She Is King

by Ed Malin · January 11, 2014

Playwrights on New Plays #29 Ed Malin looks at She Is King playing at Incubator Arts

Tennis star Billie Jean King won the "Battle of the Sexes" and showed untold numbers of women that they could succeed at athletics or anything else they wanted to achieve.  Laryssa Husiak's wonderful show She is King is King in her own words.  Through innovative stagings of several of King's television interviews from the 1970s and 80s, Hussiak (as King) zeroes in on an articulate, progressive, uncompromising personality whose life is still quite relevant.  The cast includes a group of pre-teens who, as ball-girls and boys, operate video cameras and position furniture for the interviews but also remind us who is watching sports stars and why they matter.

In a 1973 interview with James Day (Joshua William Gelb), King alludes to her recent victory over Bobby Riggs and jumps into the question of whether she is an angry person.  Why is a female athlete considered "angry"?  What's wrong with a person who likes being aggressive pursing their dreams, regardless of gender?  The success of women in professional tennis is good for everyone: men, women, rich, and poor.  Tennis has changed from an elitist sport which only the independently wealthy could pursue into a game which someone like King, who learned the sport on the public courts in Long Beach, could dominate.

1980 interviews by Toni Tennille and Barbara Walters (both hilariously portrayed by Louisa Bradshaw) show how female icons relate to King's success.  King reveals that she, a non-smoker, is grateful to Virginia Slims for sponsoring women's tennis.  After several knee operations, she admits that all careers are limited.  Husband Larry King (Joshua William Gelb) supports Billie Jean in the aftermath of her affair with Marilyn Barnett.  Both committed to tennis and scarred from years of blackmail by Barnett, the couple are confident their love will continue.  Billie Jean went on to divorce her husband and embrace her homosexuality, and her appointment as a U.S. delegate to the 2014 Sochi Olympics is seen as pro-gay rights in the darkness of Russia's harsh policies.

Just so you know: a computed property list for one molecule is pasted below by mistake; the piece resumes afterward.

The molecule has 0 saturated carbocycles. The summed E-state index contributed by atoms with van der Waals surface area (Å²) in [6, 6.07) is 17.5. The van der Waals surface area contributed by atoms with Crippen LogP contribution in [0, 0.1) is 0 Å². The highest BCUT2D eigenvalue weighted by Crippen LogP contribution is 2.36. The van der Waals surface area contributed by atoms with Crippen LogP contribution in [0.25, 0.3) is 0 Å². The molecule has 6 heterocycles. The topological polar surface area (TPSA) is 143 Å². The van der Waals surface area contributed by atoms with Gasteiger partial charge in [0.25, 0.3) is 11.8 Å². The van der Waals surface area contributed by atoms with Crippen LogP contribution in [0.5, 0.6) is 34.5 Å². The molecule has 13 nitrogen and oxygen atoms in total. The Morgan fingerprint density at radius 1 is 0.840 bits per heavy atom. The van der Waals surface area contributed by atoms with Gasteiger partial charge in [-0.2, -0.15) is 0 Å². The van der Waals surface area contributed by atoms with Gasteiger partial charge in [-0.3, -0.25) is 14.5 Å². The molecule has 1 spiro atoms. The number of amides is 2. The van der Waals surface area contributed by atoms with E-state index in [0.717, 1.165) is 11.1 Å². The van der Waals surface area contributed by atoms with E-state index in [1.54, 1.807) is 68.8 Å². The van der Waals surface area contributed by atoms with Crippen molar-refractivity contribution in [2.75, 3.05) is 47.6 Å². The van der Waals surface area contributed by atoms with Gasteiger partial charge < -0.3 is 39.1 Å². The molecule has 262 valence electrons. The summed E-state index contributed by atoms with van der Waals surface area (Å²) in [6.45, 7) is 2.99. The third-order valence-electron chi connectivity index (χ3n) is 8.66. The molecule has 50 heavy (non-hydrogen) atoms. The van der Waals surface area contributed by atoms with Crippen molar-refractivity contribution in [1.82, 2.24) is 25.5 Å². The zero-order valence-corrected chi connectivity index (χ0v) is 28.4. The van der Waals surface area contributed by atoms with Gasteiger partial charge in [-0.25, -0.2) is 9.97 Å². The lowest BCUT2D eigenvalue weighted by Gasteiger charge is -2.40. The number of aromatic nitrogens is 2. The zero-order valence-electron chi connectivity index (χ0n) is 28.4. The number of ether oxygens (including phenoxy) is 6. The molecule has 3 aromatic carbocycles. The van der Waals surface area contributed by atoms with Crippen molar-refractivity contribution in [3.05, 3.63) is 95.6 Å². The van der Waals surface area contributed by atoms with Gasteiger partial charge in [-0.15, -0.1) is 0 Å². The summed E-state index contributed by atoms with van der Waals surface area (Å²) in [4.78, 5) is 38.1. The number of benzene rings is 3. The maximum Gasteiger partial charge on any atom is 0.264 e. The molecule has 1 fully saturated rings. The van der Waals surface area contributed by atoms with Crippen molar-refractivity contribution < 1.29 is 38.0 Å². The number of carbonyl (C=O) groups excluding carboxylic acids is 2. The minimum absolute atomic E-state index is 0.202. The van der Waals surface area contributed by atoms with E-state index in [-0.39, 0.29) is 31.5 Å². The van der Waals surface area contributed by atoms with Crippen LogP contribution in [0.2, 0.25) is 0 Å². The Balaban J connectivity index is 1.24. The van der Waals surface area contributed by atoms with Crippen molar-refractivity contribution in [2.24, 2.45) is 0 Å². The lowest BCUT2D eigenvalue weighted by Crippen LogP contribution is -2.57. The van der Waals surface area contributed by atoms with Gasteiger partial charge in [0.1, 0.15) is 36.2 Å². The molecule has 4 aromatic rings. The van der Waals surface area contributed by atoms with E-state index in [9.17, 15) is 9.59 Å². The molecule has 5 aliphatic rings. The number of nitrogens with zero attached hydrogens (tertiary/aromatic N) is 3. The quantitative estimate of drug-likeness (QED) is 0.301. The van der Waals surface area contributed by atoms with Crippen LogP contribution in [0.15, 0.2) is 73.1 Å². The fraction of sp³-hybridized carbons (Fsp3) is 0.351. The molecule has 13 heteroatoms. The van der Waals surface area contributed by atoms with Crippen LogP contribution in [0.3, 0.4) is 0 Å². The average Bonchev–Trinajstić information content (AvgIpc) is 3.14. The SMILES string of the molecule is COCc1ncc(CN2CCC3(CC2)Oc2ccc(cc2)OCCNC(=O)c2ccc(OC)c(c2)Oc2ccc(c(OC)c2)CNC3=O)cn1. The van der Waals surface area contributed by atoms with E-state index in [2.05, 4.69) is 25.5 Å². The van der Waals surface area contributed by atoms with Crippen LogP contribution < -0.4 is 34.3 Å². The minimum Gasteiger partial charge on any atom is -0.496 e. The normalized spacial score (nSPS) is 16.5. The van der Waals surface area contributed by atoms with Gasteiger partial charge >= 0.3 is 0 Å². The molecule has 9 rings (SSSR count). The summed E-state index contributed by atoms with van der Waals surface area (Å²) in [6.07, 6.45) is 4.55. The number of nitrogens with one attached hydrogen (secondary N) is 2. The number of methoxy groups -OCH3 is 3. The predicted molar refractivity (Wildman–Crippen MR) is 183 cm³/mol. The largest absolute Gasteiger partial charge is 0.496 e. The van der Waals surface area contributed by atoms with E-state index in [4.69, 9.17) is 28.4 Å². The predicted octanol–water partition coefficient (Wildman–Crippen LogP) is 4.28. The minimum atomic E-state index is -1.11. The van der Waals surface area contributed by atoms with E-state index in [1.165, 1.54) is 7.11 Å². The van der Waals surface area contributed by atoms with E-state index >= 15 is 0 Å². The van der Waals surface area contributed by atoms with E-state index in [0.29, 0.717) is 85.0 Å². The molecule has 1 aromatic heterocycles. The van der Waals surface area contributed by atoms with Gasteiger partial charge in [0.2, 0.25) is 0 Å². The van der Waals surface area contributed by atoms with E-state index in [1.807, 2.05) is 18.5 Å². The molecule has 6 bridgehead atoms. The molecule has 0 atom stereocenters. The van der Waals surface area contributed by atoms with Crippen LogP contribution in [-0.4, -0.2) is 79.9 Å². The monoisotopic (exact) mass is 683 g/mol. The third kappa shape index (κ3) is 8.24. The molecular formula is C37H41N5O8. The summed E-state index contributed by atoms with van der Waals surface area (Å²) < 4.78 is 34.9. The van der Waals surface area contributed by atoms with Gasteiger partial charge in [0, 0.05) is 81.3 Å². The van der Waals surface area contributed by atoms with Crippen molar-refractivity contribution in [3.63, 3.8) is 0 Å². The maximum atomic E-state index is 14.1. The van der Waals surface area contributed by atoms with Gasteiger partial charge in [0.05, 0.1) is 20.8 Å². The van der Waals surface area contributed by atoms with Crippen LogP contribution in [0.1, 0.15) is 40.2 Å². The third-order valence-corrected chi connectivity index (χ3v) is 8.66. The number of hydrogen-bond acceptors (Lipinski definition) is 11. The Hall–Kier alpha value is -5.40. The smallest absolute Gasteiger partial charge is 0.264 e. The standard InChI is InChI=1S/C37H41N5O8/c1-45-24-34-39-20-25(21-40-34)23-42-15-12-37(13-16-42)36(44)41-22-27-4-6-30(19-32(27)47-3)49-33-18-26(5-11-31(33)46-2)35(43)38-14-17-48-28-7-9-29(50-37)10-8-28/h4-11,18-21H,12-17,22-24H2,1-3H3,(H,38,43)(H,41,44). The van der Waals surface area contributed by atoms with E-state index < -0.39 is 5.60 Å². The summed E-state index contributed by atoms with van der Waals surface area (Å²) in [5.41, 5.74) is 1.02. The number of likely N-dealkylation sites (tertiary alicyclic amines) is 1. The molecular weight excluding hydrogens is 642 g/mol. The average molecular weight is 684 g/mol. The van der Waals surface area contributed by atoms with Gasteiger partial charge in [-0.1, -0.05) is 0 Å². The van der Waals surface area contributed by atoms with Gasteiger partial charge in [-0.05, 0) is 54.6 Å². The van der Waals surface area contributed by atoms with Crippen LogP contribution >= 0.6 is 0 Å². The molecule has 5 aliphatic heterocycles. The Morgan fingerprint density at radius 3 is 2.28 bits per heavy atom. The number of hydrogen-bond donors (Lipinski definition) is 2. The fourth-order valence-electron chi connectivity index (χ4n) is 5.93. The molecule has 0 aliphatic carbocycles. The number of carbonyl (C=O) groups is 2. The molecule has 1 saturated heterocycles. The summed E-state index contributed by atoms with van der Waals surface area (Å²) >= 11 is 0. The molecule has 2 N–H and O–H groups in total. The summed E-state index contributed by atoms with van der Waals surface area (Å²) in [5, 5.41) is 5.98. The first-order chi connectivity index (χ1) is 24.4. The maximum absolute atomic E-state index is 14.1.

This entertaining show is as much about people as it is about sports.  What does it mean to concentrate on one thing?  Why should anyone tell you what you want to be?  Director Katherine Brook is a frequent collaborator with Husiak, and this never-dull production shows the many emotional sides of King.  The cast is delightful in their recreation of those 70s broadcasts (if you liked Frost-Nixon, this will be most enjoyable).  Sylvianne Shurman's costumes are perfectly airy and groovy.  Stephen Tonti's videos appear live on six or so TVs at the back of the set, making these important characters larger-than-life.  Josh Smith's set rejoices in the 70s, down to the plush carpet and awkward paintings.  All of this adds up to the truth that King was not only of her time, she was and is of herself.  We are all living in the world that she demonstrated is much healthier when people are who they want to be.





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